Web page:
I didn't get an answer of peace or comfort right away. Instead, I began to remember all the times the Lord had given me strength - the opportunities I had to share the gospel, the people who looked up to me when I didn't even know. I remembered the love I had as a home teacher, and the love I had for the scriptures, and the countless times that He had already answered my prayers and given me hope and helped me in little ways, even as I struggled with sin. 

As I prayed that night, crying by my bedside, I felt stronger, and for a moment, I believed that, with God, I could do anything. Conquer any trial, best any temptation, be the change I wanted to see in humanity and the world. I believed that because He told me it was true - that, if I would simply turn to Him, there was no hole too deep, no tunnel too dark, no sin too great to keep His grace and love and help from me. He would always be there, no matter what, as my Father, my God, my Savior, my Friend. And then I felt peace - peace and the assurance that the abuse I had experienced wasn't my fault... that I hadn't destroyed my life beyond hope... that I could come back to Him someday.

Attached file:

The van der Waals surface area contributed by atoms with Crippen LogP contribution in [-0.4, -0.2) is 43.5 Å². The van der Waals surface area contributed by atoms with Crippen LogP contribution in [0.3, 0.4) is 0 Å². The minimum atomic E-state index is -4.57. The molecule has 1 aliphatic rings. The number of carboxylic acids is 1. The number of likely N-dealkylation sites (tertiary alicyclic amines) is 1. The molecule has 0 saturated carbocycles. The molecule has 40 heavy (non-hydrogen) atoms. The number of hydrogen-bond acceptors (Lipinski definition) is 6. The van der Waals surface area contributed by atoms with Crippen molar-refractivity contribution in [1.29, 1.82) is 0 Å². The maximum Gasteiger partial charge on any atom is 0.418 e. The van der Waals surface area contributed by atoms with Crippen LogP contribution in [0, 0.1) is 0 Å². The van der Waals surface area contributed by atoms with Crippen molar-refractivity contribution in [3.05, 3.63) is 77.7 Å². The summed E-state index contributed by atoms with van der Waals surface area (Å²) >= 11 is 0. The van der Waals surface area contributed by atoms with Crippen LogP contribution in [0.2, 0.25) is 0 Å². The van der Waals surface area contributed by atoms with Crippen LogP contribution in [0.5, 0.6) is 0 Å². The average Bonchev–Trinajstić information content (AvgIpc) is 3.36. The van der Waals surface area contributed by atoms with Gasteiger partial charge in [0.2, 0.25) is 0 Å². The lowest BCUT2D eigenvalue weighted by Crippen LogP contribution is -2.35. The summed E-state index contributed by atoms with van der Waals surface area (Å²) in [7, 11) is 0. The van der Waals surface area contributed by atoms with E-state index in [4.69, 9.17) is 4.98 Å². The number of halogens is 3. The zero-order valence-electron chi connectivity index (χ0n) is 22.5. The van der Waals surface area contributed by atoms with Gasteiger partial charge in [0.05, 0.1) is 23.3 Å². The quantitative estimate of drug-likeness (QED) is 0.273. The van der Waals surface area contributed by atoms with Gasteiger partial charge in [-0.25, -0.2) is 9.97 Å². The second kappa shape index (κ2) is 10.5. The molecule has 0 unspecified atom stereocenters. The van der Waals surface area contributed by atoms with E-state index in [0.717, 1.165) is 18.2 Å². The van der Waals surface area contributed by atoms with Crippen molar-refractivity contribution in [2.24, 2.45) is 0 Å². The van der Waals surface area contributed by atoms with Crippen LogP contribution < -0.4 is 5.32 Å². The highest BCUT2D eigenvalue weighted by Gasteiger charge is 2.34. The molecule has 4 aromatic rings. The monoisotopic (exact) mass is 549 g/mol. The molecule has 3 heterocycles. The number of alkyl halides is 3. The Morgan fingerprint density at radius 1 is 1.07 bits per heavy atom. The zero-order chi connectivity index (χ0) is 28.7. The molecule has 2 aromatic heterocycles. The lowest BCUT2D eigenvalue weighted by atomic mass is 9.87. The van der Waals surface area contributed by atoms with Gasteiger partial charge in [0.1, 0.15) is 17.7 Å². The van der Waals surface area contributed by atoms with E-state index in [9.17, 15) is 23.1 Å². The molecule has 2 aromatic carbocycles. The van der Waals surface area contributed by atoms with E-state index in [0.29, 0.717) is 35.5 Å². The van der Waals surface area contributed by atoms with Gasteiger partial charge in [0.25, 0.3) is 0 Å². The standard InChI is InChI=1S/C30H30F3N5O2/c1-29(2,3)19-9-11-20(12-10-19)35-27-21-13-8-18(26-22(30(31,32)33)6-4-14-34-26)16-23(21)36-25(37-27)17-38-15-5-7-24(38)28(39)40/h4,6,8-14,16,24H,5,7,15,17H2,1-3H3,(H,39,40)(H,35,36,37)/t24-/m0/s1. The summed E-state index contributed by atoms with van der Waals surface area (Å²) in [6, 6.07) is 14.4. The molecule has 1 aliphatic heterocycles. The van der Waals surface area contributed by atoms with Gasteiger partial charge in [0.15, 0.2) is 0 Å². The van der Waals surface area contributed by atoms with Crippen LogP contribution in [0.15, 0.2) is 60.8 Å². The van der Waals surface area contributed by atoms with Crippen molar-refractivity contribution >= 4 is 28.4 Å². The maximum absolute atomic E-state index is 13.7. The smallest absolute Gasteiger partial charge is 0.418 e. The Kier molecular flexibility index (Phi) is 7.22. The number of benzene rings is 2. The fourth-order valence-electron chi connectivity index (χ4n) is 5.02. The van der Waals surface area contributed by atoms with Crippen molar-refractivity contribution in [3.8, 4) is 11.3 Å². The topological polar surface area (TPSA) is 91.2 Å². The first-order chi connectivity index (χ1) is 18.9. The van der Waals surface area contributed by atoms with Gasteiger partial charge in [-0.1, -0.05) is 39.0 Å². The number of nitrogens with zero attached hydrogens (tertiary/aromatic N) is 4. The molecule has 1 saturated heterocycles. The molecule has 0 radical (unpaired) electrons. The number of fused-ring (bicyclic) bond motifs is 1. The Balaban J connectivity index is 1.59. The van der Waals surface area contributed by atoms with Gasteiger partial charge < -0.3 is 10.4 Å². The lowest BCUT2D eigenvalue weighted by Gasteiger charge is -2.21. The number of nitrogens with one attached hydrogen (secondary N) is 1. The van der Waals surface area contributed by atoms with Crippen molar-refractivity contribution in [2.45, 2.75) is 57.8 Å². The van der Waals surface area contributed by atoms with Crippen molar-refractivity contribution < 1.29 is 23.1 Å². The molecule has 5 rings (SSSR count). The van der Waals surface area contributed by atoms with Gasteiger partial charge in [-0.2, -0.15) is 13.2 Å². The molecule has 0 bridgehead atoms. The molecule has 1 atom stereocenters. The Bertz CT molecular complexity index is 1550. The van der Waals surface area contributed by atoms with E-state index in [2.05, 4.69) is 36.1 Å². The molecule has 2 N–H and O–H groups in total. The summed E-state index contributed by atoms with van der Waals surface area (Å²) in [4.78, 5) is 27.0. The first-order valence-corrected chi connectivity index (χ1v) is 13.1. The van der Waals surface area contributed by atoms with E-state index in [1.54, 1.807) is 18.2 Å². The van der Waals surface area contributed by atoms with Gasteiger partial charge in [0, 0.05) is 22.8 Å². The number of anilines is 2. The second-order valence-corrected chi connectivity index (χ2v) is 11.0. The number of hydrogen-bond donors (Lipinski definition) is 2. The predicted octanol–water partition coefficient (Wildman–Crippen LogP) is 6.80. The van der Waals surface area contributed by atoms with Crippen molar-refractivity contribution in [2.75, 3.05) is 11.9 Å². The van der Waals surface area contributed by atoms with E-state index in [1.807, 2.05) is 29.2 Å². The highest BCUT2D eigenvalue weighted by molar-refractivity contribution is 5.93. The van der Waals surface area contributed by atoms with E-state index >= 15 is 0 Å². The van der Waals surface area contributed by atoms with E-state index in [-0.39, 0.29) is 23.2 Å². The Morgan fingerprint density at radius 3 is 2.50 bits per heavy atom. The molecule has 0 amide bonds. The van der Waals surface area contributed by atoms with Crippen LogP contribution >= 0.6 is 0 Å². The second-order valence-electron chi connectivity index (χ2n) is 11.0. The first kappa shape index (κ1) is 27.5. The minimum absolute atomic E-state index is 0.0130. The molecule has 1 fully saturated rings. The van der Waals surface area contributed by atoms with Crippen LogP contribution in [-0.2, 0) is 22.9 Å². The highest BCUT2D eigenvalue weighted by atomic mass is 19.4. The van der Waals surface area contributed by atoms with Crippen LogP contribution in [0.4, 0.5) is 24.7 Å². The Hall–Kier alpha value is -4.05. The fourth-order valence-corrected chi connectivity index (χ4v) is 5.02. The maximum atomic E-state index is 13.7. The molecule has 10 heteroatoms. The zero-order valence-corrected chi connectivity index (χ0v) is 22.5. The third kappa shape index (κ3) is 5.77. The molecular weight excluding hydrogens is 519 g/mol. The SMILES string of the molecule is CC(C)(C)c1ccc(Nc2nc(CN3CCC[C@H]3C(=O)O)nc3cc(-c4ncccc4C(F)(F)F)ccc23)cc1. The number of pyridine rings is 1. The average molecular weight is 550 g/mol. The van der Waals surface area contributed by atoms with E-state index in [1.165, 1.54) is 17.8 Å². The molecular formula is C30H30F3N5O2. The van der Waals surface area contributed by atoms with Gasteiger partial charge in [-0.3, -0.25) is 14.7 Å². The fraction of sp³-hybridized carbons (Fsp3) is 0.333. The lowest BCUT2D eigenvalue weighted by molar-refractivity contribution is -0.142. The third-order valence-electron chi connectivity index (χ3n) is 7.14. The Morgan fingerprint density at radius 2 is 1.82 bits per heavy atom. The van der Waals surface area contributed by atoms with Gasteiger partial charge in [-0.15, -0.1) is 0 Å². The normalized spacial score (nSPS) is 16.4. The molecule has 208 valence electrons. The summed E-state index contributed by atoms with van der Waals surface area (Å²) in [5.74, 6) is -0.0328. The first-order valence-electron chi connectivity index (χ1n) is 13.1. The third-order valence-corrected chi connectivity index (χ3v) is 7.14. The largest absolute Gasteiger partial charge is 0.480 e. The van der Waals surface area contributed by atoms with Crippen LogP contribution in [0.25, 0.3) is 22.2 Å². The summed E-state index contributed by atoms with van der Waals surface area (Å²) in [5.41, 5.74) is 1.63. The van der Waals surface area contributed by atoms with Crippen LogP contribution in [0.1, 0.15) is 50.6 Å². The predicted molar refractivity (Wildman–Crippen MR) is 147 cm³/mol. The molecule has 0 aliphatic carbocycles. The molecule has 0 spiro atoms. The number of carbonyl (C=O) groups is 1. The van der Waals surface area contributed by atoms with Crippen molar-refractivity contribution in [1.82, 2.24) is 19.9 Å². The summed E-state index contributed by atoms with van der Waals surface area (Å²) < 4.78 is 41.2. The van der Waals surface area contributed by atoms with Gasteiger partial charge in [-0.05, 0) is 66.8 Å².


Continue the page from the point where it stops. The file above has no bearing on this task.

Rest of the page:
I went to sleep that night peacefully for the first time that I could remember. It wasn't the last time that I pled for hope, though - while the experience gave me hope, it wasn't enough to change me or to help me rise completely from my addictions. But I knew that He was still there for me... even the hundredth time that I fell and believed that I had forsaken my birthright. He would always be there... and eventually we would win the war... if I would just keep holding on, whether each battle was won or lost.

I look back at my family member who is struggling with making choices... who is on the edge of choosing to serve God or the desires of the world. And, as confused as he may be, I know what I can do for him. Love him, support him in the good he does, find ways to help him know that God cares and is involved in his life, help him grow in faith... and never give up or give in. No matter what demons we face, God is always the answer. No matter how many times we have fallen, or how we have strayed, He is here with us... and no matter what happens, He will always be here at our sides.